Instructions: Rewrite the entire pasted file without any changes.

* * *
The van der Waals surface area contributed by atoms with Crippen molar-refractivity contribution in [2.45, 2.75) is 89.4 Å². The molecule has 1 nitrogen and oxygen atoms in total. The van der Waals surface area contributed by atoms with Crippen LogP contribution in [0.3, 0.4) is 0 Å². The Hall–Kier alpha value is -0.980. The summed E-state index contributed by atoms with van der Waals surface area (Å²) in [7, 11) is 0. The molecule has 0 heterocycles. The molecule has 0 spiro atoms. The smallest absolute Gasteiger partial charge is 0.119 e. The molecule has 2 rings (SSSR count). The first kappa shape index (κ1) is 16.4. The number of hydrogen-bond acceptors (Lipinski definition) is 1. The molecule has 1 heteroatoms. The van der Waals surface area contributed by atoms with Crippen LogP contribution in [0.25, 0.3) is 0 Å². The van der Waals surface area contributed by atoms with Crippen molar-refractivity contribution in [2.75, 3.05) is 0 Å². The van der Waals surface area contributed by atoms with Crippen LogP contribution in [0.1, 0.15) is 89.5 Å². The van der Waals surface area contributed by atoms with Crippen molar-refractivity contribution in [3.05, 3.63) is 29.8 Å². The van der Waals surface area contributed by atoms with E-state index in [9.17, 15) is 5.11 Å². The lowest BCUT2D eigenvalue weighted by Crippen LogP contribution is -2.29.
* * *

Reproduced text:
The van der Waals surface area contributed by atoms with Crippen molar-refractivity contribution in [2.45, 2.75) is 89.4 Å². The molecule has 1 nitrogen and oxygen atoms in total. The van der Waals surface area contributed by atoms with Crippen LogP contribution in [0.3, 0.4) is 0 Å². The Hall–Kier alpha value is -0.980. The summed E-state index contributed by atoms with van der Waals surface area (Å²) in [7, 11) is 0. The molecule has 0 heterocycles. The molecule has 0 spiro atoms. The smallest absolute Gasteiger partial charge is 0.119 e. The molecule has 2 rings (SSSR count). The first kappa shape index (κ1) is 16.4. The number of hydrogen-bond acceptors (Lipinski definition) is 1. The molecule has 1 heteroatoms. The van der Waals surface area contributed by atoms with Crippen LogP contribution in [0.25, 0.3) is 0 Å². The van der Waals surface area contributed by atoms with Crippen molar-refractivity contribution in [2.75, 3.05) is 0 Å². The van der Waals surface area contributed by atoms with Crippen LogP contribution in [0.1, 0.15) is 89.5 Å². The van der Waals surface area contributed by atoms with Crippen molar-refractivity contribution in [3.05, 3.63) is 29.8 Å². The van der Waals surface area contributed by atoms with E-state index in [9.17, 15) is 5.11 Å². The lowest BCUT2D eigenvalue weighted by Crippen LogP contribution is -2.29.